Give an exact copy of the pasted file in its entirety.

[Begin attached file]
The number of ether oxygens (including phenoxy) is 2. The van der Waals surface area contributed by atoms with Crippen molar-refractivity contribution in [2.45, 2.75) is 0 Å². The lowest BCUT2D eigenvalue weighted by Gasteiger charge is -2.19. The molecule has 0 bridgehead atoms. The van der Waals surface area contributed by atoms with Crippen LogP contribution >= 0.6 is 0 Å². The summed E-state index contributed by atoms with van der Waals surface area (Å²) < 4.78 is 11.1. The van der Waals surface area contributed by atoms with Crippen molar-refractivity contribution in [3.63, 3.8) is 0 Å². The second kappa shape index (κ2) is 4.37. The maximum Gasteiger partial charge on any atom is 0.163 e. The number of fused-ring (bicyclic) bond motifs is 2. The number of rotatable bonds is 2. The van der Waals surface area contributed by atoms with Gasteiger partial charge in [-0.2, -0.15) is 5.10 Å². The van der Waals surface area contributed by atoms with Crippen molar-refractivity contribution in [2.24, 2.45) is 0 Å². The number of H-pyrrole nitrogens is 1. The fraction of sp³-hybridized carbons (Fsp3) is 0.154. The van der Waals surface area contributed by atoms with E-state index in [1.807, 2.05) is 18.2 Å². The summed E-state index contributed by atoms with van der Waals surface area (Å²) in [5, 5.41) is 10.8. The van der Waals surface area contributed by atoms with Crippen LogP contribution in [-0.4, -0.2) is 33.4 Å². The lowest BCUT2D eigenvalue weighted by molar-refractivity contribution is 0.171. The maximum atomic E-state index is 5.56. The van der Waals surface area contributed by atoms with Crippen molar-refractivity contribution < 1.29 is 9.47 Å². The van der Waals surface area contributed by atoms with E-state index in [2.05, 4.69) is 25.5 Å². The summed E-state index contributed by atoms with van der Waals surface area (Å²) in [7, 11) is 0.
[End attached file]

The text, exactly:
The number of ether oxygens (including phenoxy) is 2. The van der Waals surface area contributed by atoms with Crippen molar-refractivity contribution in [2.45, 2.75) is 0 Å². The lowest BCUT2D eigenvalue weighted by Gasteiger charge is -2.19. The molecule has 0 bridgehead atoms. The van der Waals surface area contributed by atoms with Crippen LogP contribution >= 0.6 is 0 Å². The summed E-state index contributed by atoms with van der Waals surface area (Å²) < 4.78 is 11.1. The van der Waals surface area contributed by atoms with Crippen molar-refractivity contribution in [3.63, 3.8) is 0 Å². The second kappa shape index (κ2) is 4.37. The maximum Gasteiger partial charge on any atom is 0.163 e. The number of fused-ring (bicyclic) bond motifs is 2. The number of rotatable bonds is 2. The van der Waals surface area contributed by atoms with Gasteiger partial charge in [-0.2, -0.15) is 5.10 Å². The van der Waals surface area contributed by atoms with Crippen molar-refractivity contribution in [2.24, 2.45) is 0 Å². The number of H-pyrrole nitrogens is 1. The fraction of sp³-hybridized carbons (Fsp3) is 0.154. The van der Waals surface area contributed by atoms with E-state index in [1.807, 2.05) is 18.2 Å². The summed E-state index contributed by atoms with van der Waals surface area (Å²) in [5, 5.41) is 10.8. The van der Waals surface area contributed by atoms with Crippen LogP contribution in [-0.4, -0.2) is 33.4 Å². The lowest BCUT2D eigenvalue weighted by molar-refractivity contribution is 0.171. The maximum atomic E-state index is 5.56. The van der Waals surface area contributed by atoms with Crippen molar-refractivity contribution < 1.29 is 9.47 Å². The van der Waals surface area contributed by atoms with E-state index in [2.05, 4.69) is 25.5 Å². The summed E-state index contributed by atoms with van der Waals surface area (Å²) in [7, 11) is 0.